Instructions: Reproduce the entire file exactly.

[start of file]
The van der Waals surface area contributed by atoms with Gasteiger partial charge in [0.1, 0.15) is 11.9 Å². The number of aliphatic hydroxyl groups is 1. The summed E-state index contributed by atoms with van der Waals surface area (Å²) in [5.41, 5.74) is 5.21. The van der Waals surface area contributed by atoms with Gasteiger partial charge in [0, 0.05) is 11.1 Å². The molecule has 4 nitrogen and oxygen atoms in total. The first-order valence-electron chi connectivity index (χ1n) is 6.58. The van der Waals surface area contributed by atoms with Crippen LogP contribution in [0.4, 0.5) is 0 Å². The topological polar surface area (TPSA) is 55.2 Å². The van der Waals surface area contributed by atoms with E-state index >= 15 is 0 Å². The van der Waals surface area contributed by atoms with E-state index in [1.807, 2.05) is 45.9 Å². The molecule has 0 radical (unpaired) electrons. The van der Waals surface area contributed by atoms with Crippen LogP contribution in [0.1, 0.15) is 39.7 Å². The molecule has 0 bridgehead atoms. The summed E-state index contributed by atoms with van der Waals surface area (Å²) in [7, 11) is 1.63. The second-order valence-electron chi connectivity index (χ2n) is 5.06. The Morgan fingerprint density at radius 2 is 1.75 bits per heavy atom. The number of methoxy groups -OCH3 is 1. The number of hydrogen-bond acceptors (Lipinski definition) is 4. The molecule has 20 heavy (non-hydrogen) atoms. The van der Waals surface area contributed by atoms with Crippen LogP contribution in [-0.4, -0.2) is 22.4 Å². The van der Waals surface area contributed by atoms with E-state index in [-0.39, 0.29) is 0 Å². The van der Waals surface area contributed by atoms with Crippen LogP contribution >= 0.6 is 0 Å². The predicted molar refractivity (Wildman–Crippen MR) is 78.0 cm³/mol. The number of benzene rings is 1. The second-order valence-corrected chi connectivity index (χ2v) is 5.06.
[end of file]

The van der Waals surface area contributed by atoms with Gasteiger partial charge in [0.1, 0.15) is 11.9 Å². The number of aliphatic hydroxyl groups is 1. The summed E-state index contributed by atoms with van der Waals surface area (Å²) in [5.41, 5.74) is 5.21. The van der Waals surface area contributed by atoms with Gasteiger partial charge in [0, 0.05) is 11.1 Å². The molecule has 4 nitrogen and oxygen atoms in total. The first-order valence-electron chi connectivity index (χ1n) is 6.58. The van der Waals surface area contributed by atoms with Crippen LogP contribution in [0.4, 0.5) is 0 Å². The topological polar surface area (TPSA) is 55.2 Å². The van der Waals surface area contributed by atoms with E-state index >= 15 is 0 Å². The van der Waals surface area contributed by atoms with E-state index in [1.807, 2.05) is 45.9 Å². The molecule has 0 radical (unpaired) electrons. The van der Waals surface area contributed by atoms with Crippen LogP contribution in [0.1, 0.15) is 39.7 Å². The molecule has 0 bridgehead atoms. The summed E-state index contributed by atoms with van der Waals surface area (Å²) in [7, 11) is 1.63. The second-order valence-electron chi connectivity index (χ2n) is 5.06. The Morgan fingerprint density at radius 2 is 1.75 bits per heavy atom. The number of methoxy groups -OCH3 is 1. The number of hydrogen-bond acceptors (Lipinski definition) is 4. The molecule has 20 heavy (non-hydrogen) atoms. The van der Waals surface area contributed by atoms with Crippen LogP contribution in [-0.4, -0.2) is 22.4 Å². The van der Waals surface area contributed by atoms with E-state index in [-0.39, 0.29) is 0 Å². The van der Waals surface area contributed by atoms with Crippen LogP contribution >= 0.6 is 0 Å². The predicted molar refractivity (Wildman–Crippen MR) is 78.0 cm³/mol. The number of benzene rings is 1. The second-order valence-corrected chi connectivity index (χ2v) is 5.06.